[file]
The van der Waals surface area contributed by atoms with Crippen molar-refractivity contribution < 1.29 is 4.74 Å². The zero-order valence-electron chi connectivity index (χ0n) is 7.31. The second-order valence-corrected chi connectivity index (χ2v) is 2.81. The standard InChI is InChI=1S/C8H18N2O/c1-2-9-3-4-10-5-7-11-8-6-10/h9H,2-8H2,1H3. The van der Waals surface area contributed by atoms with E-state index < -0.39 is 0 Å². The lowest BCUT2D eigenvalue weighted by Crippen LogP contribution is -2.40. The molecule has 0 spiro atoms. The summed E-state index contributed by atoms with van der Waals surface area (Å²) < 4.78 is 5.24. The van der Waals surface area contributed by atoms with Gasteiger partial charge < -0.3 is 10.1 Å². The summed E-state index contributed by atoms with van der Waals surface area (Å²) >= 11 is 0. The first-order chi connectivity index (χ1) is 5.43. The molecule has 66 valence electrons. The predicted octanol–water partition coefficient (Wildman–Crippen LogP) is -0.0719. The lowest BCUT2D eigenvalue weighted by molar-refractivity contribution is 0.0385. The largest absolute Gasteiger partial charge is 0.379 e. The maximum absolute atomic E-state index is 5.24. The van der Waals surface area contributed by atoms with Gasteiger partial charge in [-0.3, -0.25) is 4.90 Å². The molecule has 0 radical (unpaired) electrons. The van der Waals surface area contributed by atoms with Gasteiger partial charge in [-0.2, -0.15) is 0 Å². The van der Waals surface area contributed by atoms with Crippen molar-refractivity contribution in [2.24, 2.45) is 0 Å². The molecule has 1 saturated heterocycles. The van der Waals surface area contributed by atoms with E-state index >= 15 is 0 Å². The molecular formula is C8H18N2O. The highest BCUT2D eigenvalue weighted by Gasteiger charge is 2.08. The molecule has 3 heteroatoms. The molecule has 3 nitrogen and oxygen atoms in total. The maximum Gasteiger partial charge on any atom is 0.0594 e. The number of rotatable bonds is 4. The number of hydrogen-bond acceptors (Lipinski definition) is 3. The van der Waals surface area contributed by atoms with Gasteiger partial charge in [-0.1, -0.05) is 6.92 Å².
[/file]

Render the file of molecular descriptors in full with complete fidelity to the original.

The van der Waals surface area contributed by atoms with Crippen molar-refractivity contribution < 1.29 is 4.74 Å². The zero-order valence-electron chi connectivity index (χ0n) is 7.31. The second-order valence-corrected chi connectivity index (χ2v) is 2.81. The standard InChI is InChI=1S/C8H18N2O/c1-2-9-3-4-10-5-7-11-8-6-10/h9H,2-8H2,1H3. The van der Waals surface area contributed by atoms with E-state index < -0.39 is 0 Å². The lowest BCUT2D eigenvalue weighted by Crippen LogP contribution is -2.40. The molecule has 0 spiro atoms. The summed E-state index contributed by atoms with van der Waals surface area (Å²) < 4.78 is 5.24. The van der Waals surface area contributed by atoms with Gasteiger partial charge < -0.3 is 10.1 Å². The summed E-state index contributed by atoms with van der Waals surface area (Å²) >= 11 is 0. The first-order chi connectivity index (χ1) is 5.43. The molecule has 66 valence electrons. The predicted octanol–water partition coefficient (Wildman–Crippen LogP) is -0.0719. The lowest BCUT2D eigenvalue weighted by molar-refractivity contribution is 0.0385. The largest absolute Gasteiger partial charge is 0.379 e. The maximum absolute atomic E-state index is 5.24. The van der Waals surface area contributed by atoms with Gasteiger partial charge in [-0.3, -0.25) is 4.90 Å². The molecule has 0 radical (unpaired) electrons. The van der Waals surface area contributed by atoms with Gasteiger partial charge in [-0.2, -0.15) is 0 Å². The van der Waals surface area contributed by atoms with Crippen molar-refractivity contribution in [2.24, 2.45) is 0 Å². The molecule has 1 saturated heterocycles. The van der Waals surface area contributed by atoms with E-state index >= 15 is 0 Å². The molecular formula is C8H18N2O. The highest BCUT2D eigenvalue weighted by Gasteiger charge is 2.08. The molecule has 3 heteroatoms. The molecule has 3 nitrogen and oxygen atoms in total. The maximum Gasteiger partial charge on any atom is 0.0594 e. The number of rotatable bonds is 4. The number of hydrogen-bond acceptors (Lipinski definition) is 3. The van der Waals surface area contributed by atoms with Gasteiger partial charge in [-0.1, -0.05) is 6.92 Å².